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Effective demarcation boosts traffic safety

First publishedin World Highways
June 2015
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Van Wylick Qits road stud installation equipment
Van Wylick recently won an award for Qits novel road stud installation equipment
Effective demarcation can play a crucial role in boosting safety for road users

Good demarcation is vital on a road network to help ensure that drivers stay in the correct lanes and are warned of changes that lie in their path, for example. Road markings are hugely important and for those involved in maintenance, ensuring that these are visible at night and in poor weather can help maximise safety.

New technology is on the market now that can help road authorities ensure that road markings meet requirements. And the better the optical retroreflections of road markings, the more visible they are to drivers.

DELTA’s latest LTL-M mobile retroreflectometer for assessing road marking performance has improved 'its accuracy to match that of traditional handheld devices such as the DELTA’s LTL-X and LTL-XL models.

Working with a typical repeatability of +/- 3% and a typical reproducibility of +/- 5%, the LTL-M offers complete coverage of the entire pavement markings, in contrast to the limited sample-based coverage by conventional handheld retroreflectometers or even older generation mobile retroreflectometers.

First-generation retroreflectometers were less accurate due to vehicle movement changes, wind, and vehicle load variations that affected measurement geometry. Most mobile retroreflectometers work with 6m geometry. This means that the most accurate measurements are achieved when the system measures at, or close to, the 6m point. During driving, the measurement distance will typically fluctuate between 5 to 7m.

If a mobile system cannot compensate for such inaccuracies, incorrect readings will result. If the sensor unit is vertically lifted 5% or 1.2cm compared to the nominal measurement height, it results in readings 22% below the correct values. In parallel, if the sensor is tilted 5% off the horizontal level, it results in 10% too low readings.

The LTL-M measures 100% of the marking surface up to a speed of 90km/h. The LTL-M is therefore able to measure a detailed cross-sectional retroreflection of the markings. As many markings have strong transversal variation, a reading taken by a handheld instrument with a 4-5cm wide measurement field in the centre does not represent the true visibility.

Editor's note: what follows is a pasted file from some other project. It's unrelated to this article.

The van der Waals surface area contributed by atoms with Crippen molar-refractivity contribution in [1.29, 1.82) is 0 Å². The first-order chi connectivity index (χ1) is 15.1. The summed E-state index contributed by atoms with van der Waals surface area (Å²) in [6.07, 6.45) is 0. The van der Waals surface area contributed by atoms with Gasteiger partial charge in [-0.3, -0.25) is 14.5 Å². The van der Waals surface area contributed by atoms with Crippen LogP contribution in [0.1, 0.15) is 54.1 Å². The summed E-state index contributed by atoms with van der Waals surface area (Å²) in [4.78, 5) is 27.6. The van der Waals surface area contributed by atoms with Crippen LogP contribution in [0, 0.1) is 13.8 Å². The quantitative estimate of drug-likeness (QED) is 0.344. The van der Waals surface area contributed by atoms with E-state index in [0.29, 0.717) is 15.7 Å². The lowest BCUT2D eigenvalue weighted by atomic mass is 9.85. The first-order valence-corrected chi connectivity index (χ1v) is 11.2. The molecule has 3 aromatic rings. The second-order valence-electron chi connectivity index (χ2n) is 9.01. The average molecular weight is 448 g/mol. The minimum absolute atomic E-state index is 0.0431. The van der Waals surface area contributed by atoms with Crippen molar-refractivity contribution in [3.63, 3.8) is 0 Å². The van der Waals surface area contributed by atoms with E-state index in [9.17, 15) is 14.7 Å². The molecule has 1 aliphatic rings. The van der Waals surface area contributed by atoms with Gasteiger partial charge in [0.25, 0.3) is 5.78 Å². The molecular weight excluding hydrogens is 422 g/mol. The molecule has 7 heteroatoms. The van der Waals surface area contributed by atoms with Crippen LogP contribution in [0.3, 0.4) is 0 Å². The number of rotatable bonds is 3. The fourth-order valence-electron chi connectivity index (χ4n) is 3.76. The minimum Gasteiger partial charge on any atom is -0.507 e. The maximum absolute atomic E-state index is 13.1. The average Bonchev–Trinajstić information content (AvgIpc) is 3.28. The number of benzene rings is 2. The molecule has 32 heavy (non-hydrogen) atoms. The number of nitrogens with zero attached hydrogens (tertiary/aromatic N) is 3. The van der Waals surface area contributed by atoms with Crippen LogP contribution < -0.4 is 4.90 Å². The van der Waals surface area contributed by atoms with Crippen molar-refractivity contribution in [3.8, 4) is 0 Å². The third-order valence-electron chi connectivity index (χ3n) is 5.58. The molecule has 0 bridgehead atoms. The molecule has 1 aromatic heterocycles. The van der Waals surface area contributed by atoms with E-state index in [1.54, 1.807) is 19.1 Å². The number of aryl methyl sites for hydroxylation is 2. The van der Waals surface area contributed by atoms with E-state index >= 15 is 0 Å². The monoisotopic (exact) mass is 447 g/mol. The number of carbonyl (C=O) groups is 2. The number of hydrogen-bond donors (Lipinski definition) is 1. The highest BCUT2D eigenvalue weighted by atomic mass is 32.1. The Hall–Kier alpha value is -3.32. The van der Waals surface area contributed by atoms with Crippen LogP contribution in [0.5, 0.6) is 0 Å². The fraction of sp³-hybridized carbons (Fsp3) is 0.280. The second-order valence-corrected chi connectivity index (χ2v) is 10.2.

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RoadVista LaserLux technology
RoadVista said that its new LaserLux technology offers improved analysis of retroreflective performance
The LTL-M gives a detailed analysis of the variation that can be correlated to either the true visibility, as the driver sees the marking in full width and length, or to a middle section for correlation to a handheld instrument.

The LTL-M also can measure accurately white and yellow markings without recalibration. Other key features include good linearity up to at least 2000 mcd/lx/m2; measurement of profiled markings up to 25mm, easy once-daily field calibration traceable to international standards and suppression of daylight to retain measurement accuracy.

The technology for applied measuring retroreflection of pavement markings are lined out, among others, in EN 1436 and ASTM E 1710. Both standards describe a 30m geometry and the corresponding angles for illumination and observation, focusing on handheld retroreflectometers. Geometry of the existing mobile retroreflectometers follows these standards.

There are, however, task activities taking place both by CEN and ASTM to expand existing or write new standards to cover mobile measurement of markings. These standards are expected to follow the current 30m geometry.

But they will elaborate on potential error sources of the mobile technology, offer recommendations to the technical specifications of such an instrument and possibly require that instrument suppliers inform how their mobile system handle such conditions and the limitations of the instrument. This work is expected to be finalised within the coming two-year period.

Meanwhile, Pexco recently introduced the Enhanced Linear Delineation System (ELD), an alternative for improving night-driving safety on dangerous curves. The ELD products are designed to help combat the growing problem of 'roadway departure', identified as a top concern by the US Federal Highway Administration. Figures show that in the region of 25% of people who die each year on US roadways are killed in vehicle crashes at curves. The crash rate for horizontal curves is about three times that of other highway segments.